The Guardian reports today that Nick Clegg has put his foot down to stop the Tories from proceeding any further with the daft recommendations in the report by a venture capitalist, Adam Beecroft. The Beecroft plan would have made it very easy for employer to fire people they decided were underperforming.
Now, frankly, if any of our lot had touched these ideas with a ten foot bargepole, my howls of rage would have been audible from the International Space Station. Beecroft's ideas are just a charter for employers to abuse their staff, manage by intimidation and fear and make life very unpleasant for everyone. I don't, therefore, deliver any special praise to Nick for stopping this. It's the very least I would expect from the leader of a party which wants to protect ordinary people from the abuse of power.
It is indicative, though, of how the Tories think. They would clearly have been quite happy to implement some version of Beecroft's ideas. Their mindset is focused on making the rich richer rather than seeing thing from the ordinary person's point of view. If they had their way, we'd have unlimited working hours, no sick pay and a treat 'em mean, keep 'em keen culture which would be horrendous. And guess who would be the first to be fired - people with family and caring responsibilities, who are more likely to be women.
We don't see things like that - we value people, we want to nurture them and we recognise that they don't work in a vacuum. There are times when even their best won't be good enough if they have a difficult situation at home. . If there are issues with performance, we think that a bit of effort and understanding on the part of the employer should be able to turn things around. If that doesn't work, then it is already easy enough to fire someone.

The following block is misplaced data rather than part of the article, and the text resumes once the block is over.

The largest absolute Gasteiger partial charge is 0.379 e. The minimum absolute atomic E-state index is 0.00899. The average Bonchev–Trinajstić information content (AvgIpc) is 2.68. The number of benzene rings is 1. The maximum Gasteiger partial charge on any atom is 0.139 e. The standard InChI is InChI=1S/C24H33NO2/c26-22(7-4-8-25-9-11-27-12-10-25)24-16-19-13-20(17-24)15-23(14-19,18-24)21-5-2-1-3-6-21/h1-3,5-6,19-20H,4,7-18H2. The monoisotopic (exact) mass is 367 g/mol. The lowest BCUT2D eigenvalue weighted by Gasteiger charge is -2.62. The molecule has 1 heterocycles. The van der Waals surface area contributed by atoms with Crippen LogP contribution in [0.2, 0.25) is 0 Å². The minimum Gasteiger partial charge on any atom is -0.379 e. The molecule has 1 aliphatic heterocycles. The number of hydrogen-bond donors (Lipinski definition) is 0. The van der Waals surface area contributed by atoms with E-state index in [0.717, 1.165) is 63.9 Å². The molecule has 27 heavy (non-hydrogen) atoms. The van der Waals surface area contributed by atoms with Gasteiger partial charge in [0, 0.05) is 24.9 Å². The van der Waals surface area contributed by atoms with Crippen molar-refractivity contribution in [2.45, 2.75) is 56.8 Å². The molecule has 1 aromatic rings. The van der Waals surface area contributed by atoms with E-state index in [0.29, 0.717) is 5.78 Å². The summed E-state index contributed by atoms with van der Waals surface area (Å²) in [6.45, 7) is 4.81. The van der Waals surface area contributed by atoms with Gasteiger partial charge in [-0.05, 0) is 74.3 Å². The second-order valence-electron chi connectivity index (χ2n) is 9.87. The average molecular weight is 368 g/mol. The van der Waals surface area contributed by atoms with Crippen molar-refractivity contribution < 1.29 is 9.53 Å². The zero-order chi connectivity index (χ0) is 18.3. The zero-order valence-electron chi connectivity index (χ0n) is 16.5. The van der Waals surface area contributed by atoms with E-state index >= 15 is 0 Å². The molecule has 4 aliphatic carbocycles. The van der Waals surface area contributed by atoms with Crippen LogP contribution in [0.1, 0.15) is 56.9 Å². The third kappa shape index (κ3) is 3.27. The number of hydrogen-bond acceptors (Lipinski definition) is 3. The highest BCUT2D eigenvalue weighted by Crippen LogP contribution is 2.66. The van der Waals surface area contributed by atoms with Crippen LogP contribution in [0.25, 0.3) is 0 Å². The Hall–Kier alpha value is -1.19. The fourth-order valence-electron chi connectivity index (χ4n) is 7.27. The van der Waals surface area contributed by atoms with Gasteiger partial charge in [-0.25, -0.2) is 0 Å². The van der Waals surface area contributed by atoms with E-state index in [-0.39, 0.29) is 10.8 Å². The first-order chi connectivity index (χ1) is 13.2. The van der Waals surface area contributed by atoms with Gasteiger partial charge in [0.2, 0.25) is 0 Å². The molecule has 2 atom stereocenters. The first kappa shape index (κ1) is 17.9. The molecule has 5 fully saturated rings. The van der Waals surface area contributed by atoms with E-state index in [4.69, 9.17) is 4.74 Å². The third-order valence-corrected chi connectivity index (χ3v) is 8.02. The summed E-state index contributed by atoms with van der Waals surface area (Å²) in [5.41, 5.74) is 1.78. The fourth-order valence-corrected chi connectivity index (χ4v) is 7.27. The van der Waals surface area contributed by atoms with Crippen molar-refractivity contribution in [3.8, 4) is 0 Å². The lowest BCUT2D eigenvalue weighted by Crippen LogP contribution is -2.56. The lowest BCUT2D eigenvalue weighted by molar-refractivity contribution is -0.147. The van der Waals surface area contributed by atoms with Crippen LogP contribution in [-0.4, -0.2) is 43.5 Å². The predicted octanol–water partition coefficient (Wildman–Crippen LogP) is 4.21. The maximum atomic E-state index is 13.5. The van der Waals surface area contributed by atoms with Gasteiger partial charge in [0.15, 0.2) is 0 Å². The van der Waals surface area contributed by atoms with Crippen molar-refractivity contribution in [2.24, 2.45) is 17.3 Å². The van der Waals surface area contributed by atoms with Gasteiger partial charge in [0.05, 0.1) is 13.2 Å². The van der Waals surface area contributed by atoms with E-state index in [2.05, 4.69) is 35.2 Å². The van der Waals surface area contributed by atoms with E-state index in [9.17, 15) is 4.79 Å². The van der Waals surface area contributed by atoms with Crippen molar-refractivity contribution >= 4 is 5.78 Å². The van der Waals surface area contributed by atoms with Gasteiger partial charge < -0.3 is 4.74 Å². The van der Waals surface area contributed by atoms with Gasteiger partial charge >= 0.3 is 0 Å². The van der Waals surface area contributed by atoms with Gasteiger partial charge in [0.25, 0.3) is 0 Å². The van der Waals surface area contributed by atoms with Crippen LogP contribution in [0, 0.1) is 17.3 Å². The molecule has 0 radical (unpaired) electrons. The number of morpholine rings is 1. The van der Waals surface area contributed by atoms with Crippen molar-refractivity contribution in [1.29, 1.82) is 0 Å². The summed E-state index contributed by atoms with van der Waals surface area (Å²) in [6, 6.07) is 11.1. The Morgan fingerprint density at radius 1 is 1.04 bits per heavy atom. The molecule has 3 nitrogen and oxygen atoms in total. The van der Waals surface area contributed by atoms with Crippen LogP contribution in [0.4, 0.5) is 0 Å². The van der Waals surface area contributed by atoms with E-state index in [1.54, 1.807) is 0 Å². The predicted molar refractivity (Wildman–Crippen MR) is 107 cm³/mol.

What this episode shows is what the Tories governing alone would be like. Who would stop them not just salivating at the thought of people being fired at will but actually making it happen? Nobody. We'd be sat on the opposition benches powerless to do anything about it. If we hadn't gone into full coalition with the intention of staying there for the full five years, the Tories would have held another election in October and would have had a majority on their own. It might have been a small one - in which case the Tory right, like Nadine Dorries, Peter Bone and Julian Lewis would be key influencers on Government policy. Frankly, I'd much rather our lot were in there to moderate the Tories, and I suspect most people in this country feel the same way.
We've already influenced NHS and welfare reforms, stopped the Tories from abolishing the Human Rights Act, made sure that tax cuts went to the lowest paid and not rich, dead people, stopped the Tories wasting a fortune on a tax break for married couples and introduced a pupil premium. Pension increases and restoring the pensions/earnings link are Liberal Democrat, not Tory ideas.
Yes, it's not perfect - and on employment rights, I'm not at all impressed that the time limit before people have recourse to an employment tribunal is being doubled - but we are doing a lot of good. We really need to stand tall and be proud of those achievements.